It was late in the spring of 2000, and I was angry. I didn’t know that I was angry though. Not until Mark uttered these words a second time: “Is that what you want?”
I wasn’t exactly sure how to respond. His repeated question hung for a space of time that allowed me to live through the experiences that had gotten me to that particular moment – the way someone’s life flashes before them when threatened.
Did I feel threatened? Mark had – quite possibly – offered me exactly what I wanted and even needed. I had simply to respond: “yes” or “no.”
His question came after I blasted into the video editing bay where he was working on a project for Waldorf College in order to harangue him. It was a long diatribe. Something about the college (who happened to be his employer and our primary source of income) and how we had tied ourselves to a place that had announced a little more than a year earlier that it faced dire financial circumstances. I also included some fierce sounding accusations about how he spent an exorbitant amount of time at the college and that it didn’t seem to be appreciated. The entire episode was tinged with overtones that said I was tired of being the go-to person on certain matters related to our sons’ care.
Only seven years previous, we had chosen this life arrangement: Mark becoming our family’s primary breadwinner rather than me continuing in that role. Me becoming our children’s primary care provider, and our family living in a city with a population that represented 2 percent of our previous hometown.
Stross was 9 and Skye was 5 at the time. And, evidently, I was tired of being the home-based parent, because these incredibly revealing words tumbled accusingly from my mouth: “You know, I could have been the vice president of communications for some company somewhere by now.”
Mark and I looked at one another, me unflinching as I – in private horror – wondered where my statement had come from; he unflinching as he gathered his thoughts and then offered a genuine and animated response that affirmed my anger.
“Is that what you want?” He asked, looking part relieved and part frustrated. “Is it? Because if it is, I’m game. Just say the word, and we are out of here. I’ll go to my office right now, type up a letter of resignation and start packing. You mean more to me than this place. A hell of a lot more. And if you’re not happy, I’m not either. So if it’s time for us to leave so you can do what you need to, let’s do it.”
His words were exactly what I needed to hear, but I couldn’t determine if they were what I wanted to hear. I said nothing. He continued even more pointedly.
“Is that what you want?”
There it was again, but this time my life flashed in a dizzy mess.
I did not want to say “yes” just because I was angry – and I could no longer deny that I was angry. In fact, I was something beyond angry. I was not living the kind of life I wanted to live. I had tried so hard not to become a victim of circumstance after Stross’ birth, but I had finally begun to acknowledge what I had lost. Stross’ dramatic needs now shaped mine. He was born with conditions regarded far outside the realm of normal. My life now reflected his realities. No, they were my realities. Non-normal realities. Whatever that meant.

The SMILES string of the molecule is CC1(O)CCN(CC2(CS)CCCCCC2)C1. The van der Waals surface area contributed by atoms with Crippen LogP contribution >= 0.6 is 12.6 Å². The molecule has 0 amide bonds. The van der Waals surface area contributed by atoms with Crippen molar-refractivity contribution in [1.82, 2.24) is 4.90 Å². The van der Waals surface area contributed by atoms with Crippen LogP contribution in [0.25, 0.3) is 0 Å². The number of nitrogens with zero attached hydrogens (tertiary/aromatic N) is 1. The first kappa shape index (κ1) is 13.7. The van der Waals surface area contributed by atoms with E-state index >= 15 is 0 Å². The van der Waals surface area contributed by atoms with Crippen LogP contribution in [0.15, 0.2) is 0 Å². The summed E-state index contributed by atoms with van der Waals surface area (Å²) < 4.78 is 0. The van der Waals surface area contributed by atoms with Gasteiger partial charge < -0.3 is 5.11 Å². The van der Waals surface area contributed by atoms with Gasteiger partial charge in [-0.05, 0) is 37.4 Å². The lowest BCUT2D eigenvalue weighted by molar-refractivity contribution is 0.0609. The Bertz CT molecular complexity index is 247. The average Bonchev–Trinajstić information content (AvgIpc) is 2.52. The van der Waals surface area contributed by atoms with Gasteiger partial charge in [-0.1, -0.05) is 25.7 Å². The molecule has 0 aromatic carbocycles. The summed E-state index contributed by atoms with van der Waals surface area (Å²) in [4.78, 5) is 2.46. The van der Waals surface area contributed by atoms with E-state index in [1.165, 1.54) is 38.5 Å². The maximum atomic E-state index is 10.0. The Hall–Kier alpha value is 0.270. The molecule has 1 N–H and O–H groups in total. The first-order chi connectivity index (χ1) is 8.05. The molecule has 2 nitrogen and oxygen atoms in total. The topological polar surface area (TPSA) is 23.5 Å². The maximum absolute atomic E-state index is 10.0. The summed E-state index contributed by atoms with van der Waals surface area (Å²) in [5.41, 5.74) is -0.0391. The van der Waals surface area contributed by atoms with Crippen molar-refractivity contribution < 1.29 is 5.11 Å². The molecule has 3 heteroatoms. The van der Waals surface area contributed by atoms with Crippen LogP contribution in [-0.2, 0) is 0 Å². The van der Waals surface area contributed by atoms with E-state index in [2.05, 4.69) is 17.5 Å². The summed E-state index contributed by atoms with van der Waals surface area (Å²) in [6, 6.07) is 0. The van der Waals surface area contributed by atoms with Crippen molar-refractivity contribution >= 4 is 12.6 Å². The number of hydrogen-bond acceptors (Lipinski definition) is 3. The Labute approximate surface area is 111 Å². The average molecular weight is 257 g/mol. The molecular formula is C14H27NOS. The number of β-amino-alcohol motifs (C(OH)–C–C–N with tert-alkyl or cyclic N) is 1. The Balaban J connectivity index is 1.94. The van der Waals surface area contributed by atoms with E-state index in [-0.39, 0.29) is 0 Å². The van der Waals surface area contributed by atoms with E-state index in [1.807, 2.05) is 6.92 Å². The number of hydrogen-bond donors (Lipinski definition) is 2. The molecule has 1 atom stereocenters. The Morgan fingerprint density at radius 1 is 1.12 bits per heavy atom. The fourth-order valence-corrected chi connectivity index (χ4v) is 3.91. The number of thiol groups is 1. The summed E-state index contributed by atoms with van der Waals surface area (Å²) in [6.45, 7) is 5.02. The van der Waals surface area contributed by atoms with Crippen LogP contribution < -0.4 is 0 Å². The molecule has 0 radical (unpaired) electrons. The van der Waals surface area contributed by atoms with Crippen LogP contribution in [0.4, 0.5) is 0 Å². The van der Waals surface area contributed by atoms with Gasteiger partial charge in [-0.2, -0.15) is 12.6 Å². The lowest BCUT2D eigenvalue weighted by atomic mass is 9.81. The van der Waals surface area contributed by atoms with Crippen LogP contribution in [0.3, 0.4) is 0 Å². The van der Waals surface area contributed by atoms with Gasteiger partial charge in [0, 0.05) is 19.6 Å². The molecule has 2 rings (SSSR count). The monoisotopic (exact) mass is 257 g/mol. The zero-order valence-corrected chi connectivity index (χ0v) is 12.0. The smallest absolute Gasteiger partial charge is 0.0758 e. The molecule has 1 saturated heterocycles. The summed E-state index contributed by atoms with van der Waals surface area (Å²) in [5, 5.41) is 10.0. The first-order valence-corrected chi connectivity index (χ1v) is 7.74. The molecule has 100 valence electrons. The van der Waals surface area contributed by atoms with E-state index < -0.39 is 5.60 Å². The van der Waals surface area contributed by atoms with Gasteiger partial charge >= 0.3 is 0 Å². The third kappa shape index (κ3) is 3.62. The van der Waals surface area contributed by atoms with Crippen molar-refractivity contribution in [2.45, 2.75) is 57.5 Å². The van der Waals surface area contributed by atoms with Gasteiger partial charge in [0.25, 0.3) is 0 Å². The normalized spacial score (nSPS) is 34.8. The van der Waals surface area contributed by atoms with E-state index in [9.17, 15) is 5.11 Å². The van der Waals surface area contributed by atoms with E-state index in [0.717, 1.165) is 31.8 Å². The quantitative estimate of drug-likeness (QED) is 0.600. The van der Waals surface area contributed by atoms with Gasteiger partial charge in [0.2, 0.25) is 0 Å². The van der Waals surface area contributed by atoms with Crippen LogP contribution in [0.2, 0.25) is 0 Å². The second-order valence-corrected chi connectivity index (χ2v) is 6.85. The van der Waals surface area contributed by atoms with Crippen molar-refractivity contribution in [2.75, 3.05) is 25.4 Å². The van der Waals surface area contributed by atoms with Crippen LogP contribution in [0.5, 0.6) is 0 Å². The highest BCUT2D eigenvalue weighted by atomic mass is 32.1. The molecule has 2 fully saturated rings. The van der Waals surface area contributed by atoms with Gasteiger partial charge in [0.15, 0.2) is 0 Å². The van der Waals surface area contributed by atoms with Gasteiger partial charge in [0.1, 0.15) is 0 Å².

I also could not say “yes” out of a selfish need to preserve an identity that fit about as well as my pre-pregnancy jeans. But I was scared. Mark knew it. He was scared too. He didn’t want to lose any more of me than what I’d already shelved.
I answered using the word that best matched my mood.
“So you don’t want that?” Mark asked. “I know you are right. You could have been a vice president. I won’t hold you back.”
“I said ‘no.’”
“Then what is this about?”
“I don’t know.”
That was more than 10 years ago. And I did not know what it was about then. But I do know now.
Two roads had diverged in the woods that was my life. And looking down one as far as I could, I had not liked what I could not see beneath mounds of nettles and undergrowth. However, I could not take the other road either. Instead, I had hoped it would keep for another day.
Yet way leads to way, just as it did years before that moment when we decided to have a child. And then again when we decided to have Mark become a stay-at-home father, and yet again when we decided to move and switch roles, and still again when we decided to have a second child, and still once more when Stross became gravely ill and we thought about moving after he recovered as a way to manage our debt.
I have never been able to figure out a way back. I can only hope to keep moving toward new diverging paths that pose easier choices. And I learned long ago –simultaneous with Stross’s first breath – that it is futile to wonder where other paths might have led.
I shall be telling this with a sigh
Somewhere ages and ages hence:
Two roads diverged in a wood, and I –
I took the one less traveled by,
And that has made all the difference.
Can you hear me sighing? I sure hope so, for if you can, that will make all the difference.